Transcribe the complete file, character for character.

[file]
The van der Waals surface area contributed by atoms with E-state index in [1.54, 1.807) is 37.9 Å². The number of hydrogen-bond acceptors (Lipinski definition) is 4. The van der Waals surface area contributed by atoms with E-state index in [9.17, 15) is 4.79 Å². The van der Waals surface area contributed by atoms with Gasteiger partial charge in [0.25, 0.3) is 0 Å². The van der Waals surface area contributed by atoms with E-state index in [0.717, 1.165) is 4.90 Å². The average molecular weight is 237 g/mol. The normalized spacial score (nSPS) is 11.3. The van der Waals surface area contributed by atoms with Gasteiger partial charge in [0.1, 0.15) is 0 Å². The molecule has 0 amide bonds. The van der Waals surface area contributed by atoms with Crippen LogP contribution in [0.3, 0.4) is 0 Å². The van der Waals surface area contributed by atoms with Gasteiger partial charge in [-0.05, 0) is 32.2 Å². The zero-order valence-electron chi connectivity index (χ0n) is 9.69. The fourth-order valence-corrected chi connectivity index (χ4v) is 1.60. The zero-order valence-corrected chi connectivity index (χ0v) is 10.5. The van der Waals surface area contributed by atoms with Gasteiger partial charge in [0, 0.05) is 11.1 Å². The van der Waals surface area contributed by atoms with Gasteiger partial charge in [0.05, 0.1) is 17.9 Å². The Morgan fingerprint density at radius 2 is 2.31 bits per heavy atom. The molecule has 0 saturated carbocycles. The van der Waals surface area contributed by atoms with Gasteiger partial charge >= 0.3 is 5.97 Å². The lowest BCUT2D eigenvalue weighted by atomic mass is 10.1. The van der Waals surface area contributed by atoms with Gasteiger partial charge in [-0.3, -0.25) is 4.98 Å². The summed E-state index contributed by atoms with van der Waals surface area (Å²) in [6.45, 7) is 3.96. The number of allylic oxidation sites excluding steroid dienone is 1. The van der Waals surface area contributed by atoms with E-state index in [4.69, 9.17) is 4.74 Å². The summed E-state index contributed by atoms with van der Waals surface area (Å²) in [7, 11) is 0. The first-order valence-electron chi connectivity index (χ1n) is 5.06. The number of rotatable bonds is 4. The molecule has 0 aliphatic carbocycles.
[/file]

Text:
The van der Waals surface area contributed by atoms with E-state index in [1.54, 1.807) is 37.9 Å². The number of hydrogen-bond acceptors (Lipinski definition) is 4. The van der Waals surface area contributed by atoms with E-state index in [9.17, 15) is 4.79 Å². The van der Waals surface area contributed by atoms with Gasteiger partial charge in [0.25, 0.3) is 0 Å². The van der Waals surface area contributed by atoms with E-state index in [0.717, 1.165) is 4.90 Å². The average molecular weight is 237 g/mol. The normalized spacial score (nSPS) is 11.3. The van der Waals surface area contributed by atoms with Gasteiger partial charge in [0.1, 0.15) is 0 Å². The molecule has 0 amide bonds. The van der Waals surface area contributed by atoms with Crippen LogP contribution in [0.3, 0.4) is 0 Å². The van der Waals surface area contributed by atoms with Gasteiger partial charge in [-0.05, 0) is 32.2 Å². The zero-order valence-electron chi connectivity index (χ0n) is 9.69. The fourth-order valence-corrected chi connectivity index (χ4v) is 1.60. The zero-order valence-corrected chi connectivity index (χ0v) is 10.5. The van der Waals surface area contributed by atoms with Gasteiger partial charge in [0, 0.05) is 11.1 Å². The van der Waals surface area contributed by atoms with Gasteiger partial charge in [0.05, 0.1) is 17.9 Å². The Morgan fingerprint density at radius 2 is 2.31 bits per heavy atom. The molecule has 0 saturated carbocycles. The van der Waals surface area contributed by atoms with Gasteiger partial charge >= 0.3 is 5.97 Å². The lowest BCUT2D eigenvalue weighted by atomic mass is 10.1. The van der Waals surface area contributed by atoms with Gasteiger partial charge in [-0.3, -0.25) is 4.98 Å². The summed E-state index contributed by atoms with van der Waals surface area (Å²) in [6.45, 7) is 3.96. The number of allylic oxidation sites excluding steroid dienone is 1. The van der Waals surface area contributed by atoms with E-state index in [4.69, 9.17) is 4.74 Å². The summed E-state index contributed by atoms with van der Waals surface area (Å²) in [7, 11) is 0. The first-order valence-electron chi connectivity index (χ1n) is 5.06. The number of rotatable bonds is 4. The molecule has 0 aliphatic carbocycles.